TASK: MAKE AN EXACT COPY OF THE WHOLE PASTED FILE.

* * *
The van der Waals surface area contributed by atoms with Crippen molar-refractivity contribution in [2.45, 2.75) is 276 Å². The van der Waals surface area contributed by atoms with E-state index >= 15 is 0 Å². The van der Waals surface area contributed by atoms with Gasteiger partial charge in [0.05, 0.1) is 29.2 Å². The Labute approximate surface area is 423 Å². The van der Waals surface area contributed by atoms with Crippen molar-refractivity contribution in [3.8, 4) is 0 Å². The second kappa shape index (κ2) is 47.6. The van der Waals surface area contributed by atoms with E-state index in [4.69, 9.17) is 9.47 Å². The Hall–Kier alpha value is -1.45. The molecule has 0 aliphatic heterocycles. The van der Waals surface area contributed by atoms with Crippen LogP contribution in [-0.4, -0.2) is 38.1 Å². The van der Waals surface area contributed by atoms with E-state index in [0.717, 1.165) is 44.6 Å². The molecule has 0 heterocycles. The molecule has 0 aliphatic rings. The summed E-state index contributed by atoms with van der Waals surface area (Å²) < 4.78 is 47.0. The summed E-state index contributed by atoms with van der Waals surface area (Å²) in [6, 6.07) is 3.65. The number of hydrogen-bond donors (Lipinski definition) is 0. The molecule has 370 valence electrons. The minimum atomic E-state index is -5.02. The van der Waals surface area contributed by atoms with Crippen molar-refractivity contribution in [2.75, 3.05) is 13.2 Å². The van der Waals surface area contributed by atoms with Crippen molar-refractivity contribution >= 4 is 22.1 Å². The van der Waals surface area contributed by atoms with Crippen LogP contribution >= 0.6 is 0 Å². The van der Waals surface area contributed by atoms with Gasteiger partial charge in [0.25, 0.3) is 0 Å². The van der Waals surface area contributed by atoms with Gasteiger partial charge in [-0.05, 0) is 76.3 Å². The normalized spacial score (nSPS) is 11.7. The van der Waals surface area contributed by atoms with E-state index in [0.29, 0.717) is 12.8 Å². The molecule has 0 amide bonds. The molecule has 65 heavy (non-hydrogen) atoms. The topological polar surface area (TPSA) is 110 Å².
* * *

The van der Waals surface area contributed by atoms with Crippen molar-refractivity contribution in [2.45, 2.75) is 276 Å². The van der Waals surface area contributed by atoms with E-state index >= 15 is 0 Å². The van der Waals surface area contributed by atoms with Gasteiger partial charge in [0.05, 0.1) is 29.2 Å². The Labute approximate surface area is 423 Å². The van der Waals surface area contributed by atoms with Crippen molar-refractivity contribution in [3.8, 4) is 0 Å². The second kappa shape index (κ2) is 47.6. The van der Waals surface area contributed by atoms with E-state index in [4.69, 9.17) is 9.47 Å². The Hall–Kier alpha value is -1.45. The molecule has 0 aliphatic heterocycles. The van der Waals surface area contributed by atoms with Crippen LogP contribution in [-0.4, -0.2) is 38.1 Å². The van der Waals surface area contributed by atoms with E-state index in [0.717, 1.165) is 44.6 Å². The molecule has 0 heterocycles. The molecule has 0 aliphatic rings. The summed E-state index contributed by atoms with van der Waals surface area (Å²) < 4.78 is 47.0. The summed E-state index contributed by atoms with van der Waals surface area (Å²) in [6, 6.07) is 3.65. The number of hydrogen-bond donors (Lipinski definition) is 0. The molecule has 370 valence electrons. The minimum atomic E-state index is -5.02. The van der Waals surface area contributed by atoms with Crippen molar-refractivity contribution in [2.75, 3.05) is 13.2 Å². The van der Waals surface area contributed by atoms with Crippen molar-refractivity contribution >= 4 is 22.1 Å². The van der Waals surface area contributed by atoms with Crippen LogP contribution >= 0.6 is 0 Å². The van der Waals surface area contributed by atoms with Gasteiger partial charge in [0.25, 0.3) is 0 Å². The van der Waals surface area contributed by atoms with Gasteiger partial charge in [-0.05, 0) is 76.3 Å². The normalized spacial score (nSPS) is 11.7. The van der Waals surface area contributed by atoms with E-state index in [0.29, 0.717) is 12.8 Å². The molecule has 0 amide bonds. The molecule has 65 heavy (non-hydrogen) atoms. The topological polar surface area (TPSA) is 110 Å².